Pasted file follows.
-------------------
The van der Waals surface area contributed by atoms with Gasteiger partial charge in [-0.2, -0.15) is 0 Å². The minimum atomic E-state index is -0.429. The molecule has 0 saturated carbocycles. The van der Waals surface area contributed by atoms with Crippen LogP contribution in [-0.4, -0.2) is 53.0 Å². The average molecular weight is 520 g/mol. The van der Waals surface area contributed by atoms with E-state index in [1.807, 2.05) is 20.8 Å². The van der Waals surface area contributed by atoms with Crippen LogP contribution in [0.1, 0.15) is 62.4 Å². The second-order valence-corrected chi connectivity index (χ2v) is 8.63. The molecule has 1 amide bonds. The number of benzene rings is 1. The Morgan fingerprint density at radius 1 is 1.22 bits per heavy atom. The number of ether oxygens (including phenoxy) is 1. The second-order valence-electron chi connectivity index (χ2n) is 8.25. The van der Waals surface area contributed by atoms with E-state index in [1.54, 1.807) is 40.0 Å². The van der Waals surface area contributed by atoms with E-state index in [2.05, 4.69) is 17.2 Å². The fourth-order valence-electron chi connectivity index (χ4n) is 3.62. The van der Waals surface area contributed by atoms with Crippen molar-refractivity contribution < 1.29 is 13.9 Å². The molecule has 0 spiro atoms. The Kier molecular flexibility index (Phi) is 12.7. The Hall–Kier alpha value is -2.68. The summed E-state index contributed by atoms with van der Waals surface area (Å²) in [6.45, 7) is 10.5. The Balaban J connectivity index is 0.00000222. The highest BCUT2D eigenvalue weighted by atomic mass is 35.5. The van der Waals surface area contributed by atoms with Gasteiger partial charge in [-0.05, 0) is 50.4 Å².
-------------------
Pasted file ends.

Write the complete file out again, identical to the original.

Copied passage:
The van der Waals surface area contributed by atoms with Gasteiger partial charge in [-0.2, -0.15) is 0 Å². The minimum atomic E-state index is -0.429. The molecule has 0 saturated carbocycles. The van der Waals surface area contributed by atoms with Crippen LogP contribution in [-0.4, -0.2) is 53.0 Å². The average molecular weight is 520 g/mol. The van der Waals surface area contributed by atoms with E-state index in [1.807, 2.05) is 20.8 Å². The van der Waals surface area contributed by atoms with Crippen LogP contribution in [0.1, 0.15) is 62.4 Å². The second-order valence-corrected chi connectivity index (χ2v) is 8.63. The molecule has 1 amide bonds. The number of benzene rings is 1. The Morgan fingerprint density at radius 1 is 1.22 bits per heavy atom. The number of ether oxygens (including phenoxy) is 1. The second-order valence-electron chi connectivity index (χ2n) is 8.25. The van der Waals surface area contributed by atoms with E-state index in [1.54, 1.807) is 40.0 Å². The van der Waals surface area contributed by atoms with E-state index in [2.05, 4.69) is 17.2 Å². The fourth-order valence-electron chi connectivity index (χ4n) is 3.62. The van der Waals surface area contributed by atoms with Crippen molar-refractivity contribution < 1.29 is 13.9 Å². The molecule has 0 spiro atoms. The Kier molecular flexibility index (Phi) is 12.7. The Hall–Kier alpha value is -2.68. The summed E-state index contributed by atoms with van der Waals surface area (Å²) in [6.45, 7) is 10.5. The Balaban J connectivity index is 0.00000222. The highest BCUT2D eigenvalue weighted by atomic mass is 35.5. The van der Waals surface area contributed by atoms with Gasteiger partial charge in [-0.05, 0) is 50.4 Å².